This webinar will introduce participants to the concept of a “data community,” a fluid and informal network of researchers who share and reuse a certain type of data across institutional boundaries. The health sciences have a long tradition of building data communities, and effective data sharing is now more important than ever as researchers race to combat COVID-19. Drawing on Ithaka S+R
research, this webinar will explore what data communities are, why they matter, and how health science librarians can best support them.
The webinar will run for 1 hour 30 minutes. The first hour will be an interactive presentation on data communities in the context of health science research. In the final half hour, participants will have the option to join one of two breakout rooms to engage in a focused discussion of the practical implications of data communities for their work. The breakout room topics will be:
OUTREACH: How can health science librarians identify which data communities researchers on their campuses belong to (or could belong to)?
SUPPORT: How can health science librarians practically support cross-institutional data communities?
Danielle Cooper, Manager, Collaborations and Research, Ithaka S+R
Danielle Cooper is the manager of collaborations and research at Ithaka S+R, where she oversees a team exploring how information practices are evolving in higher education and cultural organizations. Her team specializes in creating large-scale cohort-based projects and working with underrepresented and under-resourced academic communities, including Indigenous Studies scholars, community colleges, and currently incarcerated learners. She is a passionate applied researcher and has trained hundreds of librarians to collaborate on Ithaka S+R projects.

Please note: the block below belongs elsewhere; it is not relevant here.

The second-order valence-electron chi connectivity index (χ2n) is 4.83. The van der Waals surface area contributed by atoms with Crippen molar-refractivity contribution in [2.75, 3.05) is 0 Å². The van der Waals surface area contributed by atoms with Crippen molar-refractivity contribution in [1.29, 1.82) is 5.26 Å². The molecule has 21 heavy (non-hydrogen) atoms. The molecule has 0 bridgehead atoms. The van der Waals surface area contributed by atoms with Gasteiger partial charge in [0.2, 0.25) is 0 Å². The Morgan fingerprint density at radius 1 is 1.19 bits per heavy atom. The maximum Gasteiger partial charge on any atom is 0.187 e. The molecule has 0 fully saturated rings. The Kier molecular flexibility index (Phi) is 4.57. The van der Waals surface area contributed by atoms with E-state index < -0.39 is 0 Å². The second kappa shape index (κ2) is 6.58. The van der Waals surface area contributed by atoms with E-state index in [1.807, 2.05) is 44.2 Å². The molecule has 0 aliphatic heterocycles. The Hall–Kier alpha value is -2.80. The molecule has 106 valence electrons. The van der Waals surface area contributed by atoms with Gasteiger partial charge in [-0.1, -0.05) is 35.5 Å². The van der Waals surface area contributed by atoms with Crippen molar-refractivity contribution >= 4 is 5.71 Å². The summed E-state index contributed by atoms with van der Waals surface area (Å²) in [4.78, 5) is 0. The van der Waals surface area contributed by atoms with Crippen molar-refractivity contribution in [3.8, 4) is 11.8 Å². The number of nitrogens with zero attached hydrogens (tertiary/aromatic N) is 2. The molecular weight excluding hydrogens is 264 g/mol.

Prior to joining Ithaka S+R Danielle worked as a librarian at Ryerson University and George Brown College while pursuing her doctoral studies at York University. Her dissertation is entitled “Personal Touches, Public Legacies: An Ethnography of Lesbian, Gay, Bisexual and Transgender Libraries and Archives.”Rebecca Springer
, Analyst, Ithaka S+R
Rebecca Springer is a qualitative analyst with Ithaka S+R’s Libraries, Scholarly Communication, and Museums program, where she draws on her research and teaching experience to develop and communicate scholar-centric insights into information technologies. She is particularly focused on analyzing findings from Ithaka S+R’s Research Support Services and Teaching Support Services programs. Prior to joining Ithaka S+R, Rebecca was an adjunct lecturer at Oriel College, Oxford, where she taught medieval history and historical methods. She has also worked at Yale’s Beinecke Library and the National Archives in Seattle. Rebecca holds a bachelor’s degree from Yale University, a master’s degree from the University of Cambridge, and a doctoral degree from the University of Oxford, all in history. Her dissertation developed a new conceptual framework for analyzing the religious experiences of medieval peasants.
A certificate for 1.5 Professional Development Hours (.15 CEU's) will be emailed after the workshop.
FOR OUR PARTICIPANTS - We have implemented a two step verification process for security purposes and to maintain accurate attendance records. You will need both a LILRC and a Zoom account.
If you do not already have a LILRC account you will be prompted to create one (if you have forgotten your password, and need help resetting it you can email Eliscia at email@example.com). If you do not already have a zoom account you will be prompted to do so upon logging into the meeting. If this is the first time you are using Zoom, after you have created an account, you can join the meeting by entering the Meeting ID/ Password provided to you in the confirmation email. You can access all subsequent Zoom meetings by clicking the meeting link in the confirmation email.